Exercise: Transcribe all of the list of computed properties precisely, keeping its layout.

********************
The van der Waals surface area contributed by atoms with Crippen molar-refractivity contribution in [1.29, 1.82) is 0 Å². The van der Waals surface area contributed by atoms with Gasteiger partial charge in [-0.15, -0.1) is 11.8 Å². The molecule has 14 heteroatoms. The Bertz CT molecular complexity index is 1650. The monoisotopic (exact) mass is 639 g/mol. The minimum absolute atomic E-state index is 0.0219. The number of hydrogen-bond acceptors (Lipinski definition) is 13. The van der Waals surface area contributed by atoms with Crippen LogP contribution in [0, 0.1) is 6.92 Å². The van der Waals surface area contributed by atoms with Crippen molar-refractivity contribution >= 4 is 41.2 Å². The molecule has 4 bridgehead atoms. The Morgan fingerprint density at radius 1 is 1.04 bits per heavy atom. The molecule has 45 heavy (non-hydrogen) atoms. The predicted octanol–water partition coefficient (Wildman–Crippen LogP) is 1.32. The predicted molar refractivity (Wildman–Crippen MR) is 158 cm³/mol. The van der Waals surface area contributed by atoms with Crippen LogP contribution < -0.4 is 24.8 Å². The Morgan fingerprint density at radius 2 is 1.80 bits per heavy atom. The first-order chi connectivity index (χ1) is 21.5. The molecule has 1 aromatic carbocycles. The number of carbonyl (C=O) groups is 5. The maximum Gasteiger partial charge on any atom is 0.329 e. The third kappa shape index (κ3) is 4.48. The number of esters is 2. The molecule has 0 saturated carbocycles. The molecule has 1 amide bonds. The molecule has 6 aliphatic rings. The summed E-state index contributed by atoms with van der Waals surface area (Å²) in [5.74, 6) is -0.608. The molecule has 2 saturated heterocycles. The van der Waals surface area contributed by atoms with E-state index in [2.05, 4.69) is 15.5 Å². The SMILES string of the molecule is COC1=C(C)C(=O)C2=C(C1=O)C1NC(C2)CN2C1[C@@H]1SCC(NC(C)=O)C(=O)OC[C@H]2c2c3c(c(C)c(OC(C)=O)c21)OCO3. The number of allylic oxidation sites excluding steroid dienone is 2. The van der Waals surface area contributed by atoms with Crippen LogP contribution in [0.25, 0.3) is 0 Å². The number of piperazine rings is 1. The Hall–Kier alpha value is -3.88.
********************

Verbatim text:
The van der Waals surface area contributed by atoms with Crippen molar-refractivity contribution in [1.29, 1.82) is 0 Å². The van der Waals surface area contributed by atoms with Gasteiger partial charge in [-0.15, -0.1) is 11.8 Å². The molecule has 14 heteroatoms. The Bertz CT molecular complexity index is 1650. The monoisotopic (exact) mass is 639 g/mol. The minimum absolute atomic E-state index is 0.0219. The number of hydrogen-bond acceptors (Lipinski definition) is 13. The van der Waals surface area contributed by atoms with Crippen LogP contribution in [0, 0.1) is 6.92 Å². The van der Waals surface area contributed by atoms with Crippen molar-refractivity contribution >= 4 is 41.2 Å². The molecule has 4 bridgehead atoms. The Morgan fingerprint density at radius 1 is 1.04 bits per heavy atom. The molecule has 45 heavy (non-hydrogen) atoms. The predicted octanol–water partition coefficient (Wildman–Crippen LogP) is 1.32. The predicted molar refractivity (Wildman–Crippen MR) is 158 cm³/mol. The van der Waals surface area contributed by atoms with Crippen LogP contribution < -0.4 is 24.8 Å². The Morgan fingerprint density at radius 2 is 1.80 bits per heavy atom. The first-order chi connectivity index (χ1) is 21.5. The molecule has 1 aromatic carbocycles. The number of carbonyl (C=O) groups is 5. The maximum Gasteiger partial charge on any atom is 0.329 e. The third kappa shape index (κ3) is 4.48. The number of esters is 2. The molecule has 0 saturated carbocycles. The molecule has 1 amide bonds. The molecule has 6 aliphatic rings. The summed E-state index contributed by atoms with van der Waals surface area (Å²) in [5.74, 6) is -0.608. The molecule has 2 saturated heterocycles. The van der Waals surface area contributed by atoms with E-state index in [2.05, 4.69) is 15.5 Å². The SMILES string of the molecule is COC1=C(C)C(=O)C2=C(C1=O)C1NC(C2)CN2C1[C@@H]1SCC(NC(C)=O)C(=O)OC[C@H]2c2c3c(c(C)c(OC(C)=O)c21)OCO3. The number of allylic oxidation sites excluding steroid dienone is 2. The van der Waals surface area contributed by atoms with Crippen LogP contribution in [0.25, 0.3) is 0 Å². The number of piperazine rings is 1. The Hall–Kier alpha value is -3.88.